Fee slows, but doesn't stop, E-ZPass growth
Photo by Daniel Hulzhiser/2003
Despite customer anger over a new $1.50-a-month fee on E-ZPass accounts that just took effect, Maryland will begin July with more subscribers to the electronic toll collection service than it had on Jan. 1, a top official said Tuesday.
Randy Brown, operations director of the Maryland Transportation Authority, said that a loss of about 19,000 subscribers who have dropped their accounts since the beginning of the year has been more than offset by a gain of 27,000 new customers.
Brown said he expects to have about 544,000 E-ZPass account holders Wednesday — the first day the new fee was in effect — compared with about 535,000 on Jan. 1. That represents a slowing of the rate of growth in recent years, but not the reversal many customers predicted.
Brown said there had been a flurry of about 11,000 cancellations over the past two weeks after notices went out in the mail about the monthly fee and a new $21 charge for new or replacement transponders. The charges, along with a series of toll increases affecting mostly truckers, were announced shortly after New Year’s and formally adopted by the authority’s board in late January.
Authority officials said they proposed the revenue package to raise $60 million to fill a budget gap left by a decline in toll collections. The officials said they decided to impose the fee in order recover a portion of the cost of keeping an account open and billing customers.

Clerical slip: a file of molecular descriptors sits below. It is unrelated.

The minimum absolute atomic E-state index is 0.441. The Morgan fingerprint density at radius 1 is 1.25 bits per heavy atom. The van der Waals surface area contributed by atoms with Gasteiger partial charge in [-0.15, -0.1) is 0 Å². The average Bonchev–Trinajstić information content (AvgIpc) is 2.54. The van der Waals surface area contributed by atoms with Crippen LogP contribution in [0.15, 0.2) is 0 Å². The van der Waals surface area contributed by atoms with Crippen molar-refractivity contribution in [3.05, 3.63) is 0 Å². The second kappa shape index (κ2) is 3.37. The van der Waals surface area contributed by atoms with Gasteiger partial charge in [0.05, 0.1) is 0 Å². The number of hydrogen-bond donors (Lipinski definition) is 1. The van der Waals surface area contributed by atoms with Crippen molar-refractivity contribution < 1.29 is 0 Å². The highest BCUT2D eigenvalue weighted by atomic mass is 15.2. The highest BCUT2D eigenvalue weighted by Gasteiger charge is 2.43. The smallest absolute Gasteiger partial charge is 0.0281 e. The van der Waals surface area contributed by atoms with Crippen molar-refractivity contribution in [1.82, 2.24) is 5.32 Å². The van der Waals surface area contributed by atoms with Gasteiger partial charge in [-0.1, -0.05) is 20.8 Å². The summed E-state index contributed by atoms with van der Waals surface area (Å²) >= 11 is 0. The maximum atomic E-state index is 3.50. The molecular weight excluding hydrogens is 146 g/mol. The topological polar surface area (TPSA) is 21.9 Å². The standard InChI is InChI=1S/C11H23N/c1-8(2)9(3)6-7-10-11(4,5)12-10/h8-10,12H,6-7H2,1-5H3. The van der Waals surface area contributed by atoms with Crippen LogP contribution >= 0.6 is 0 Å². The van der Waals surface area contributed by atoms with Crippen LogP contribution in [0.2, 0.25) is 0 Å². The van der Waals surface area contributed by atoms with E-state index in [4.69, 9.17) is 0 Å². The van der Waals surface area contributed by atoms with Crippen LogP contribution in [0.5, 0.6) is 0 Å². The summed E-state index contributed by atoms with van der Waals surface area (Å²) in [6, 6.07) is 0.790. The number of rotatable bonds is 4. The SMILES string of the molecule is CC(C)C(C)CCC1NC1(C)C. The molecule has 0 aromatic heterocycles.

According to Brown, the cost per customer of maintaining an account is about $2.25 — regardless of how much is collected in tolls. Brown said that as of the beginning of the year, about 72,000 E-ZPass subscribers had not used their transponders to pay any tolls in the previous 12 months. He said the state had to pay $1.9 million to keep those accounts open.
He defended the decision to impose the fee as “a good business move” even if some infrequentcustomers do cancel.
“It will have a minimal effect on traffic flow because these are not regular users,” Brown said. “The customer is just going to have to make their own business decision: Is the cost worth the benefit?”
Apparently, some customers were making a late decision that it is not. Many posted comments on a Sun blog saying they would cancel their Maryland E-ZPasses and look for a better deal from another state. Authority spokeswoman Kelly Melhem said traffic was high on the agency’s Web site and customer call center but that there were no long lines at its walk-in centers at toll facilities.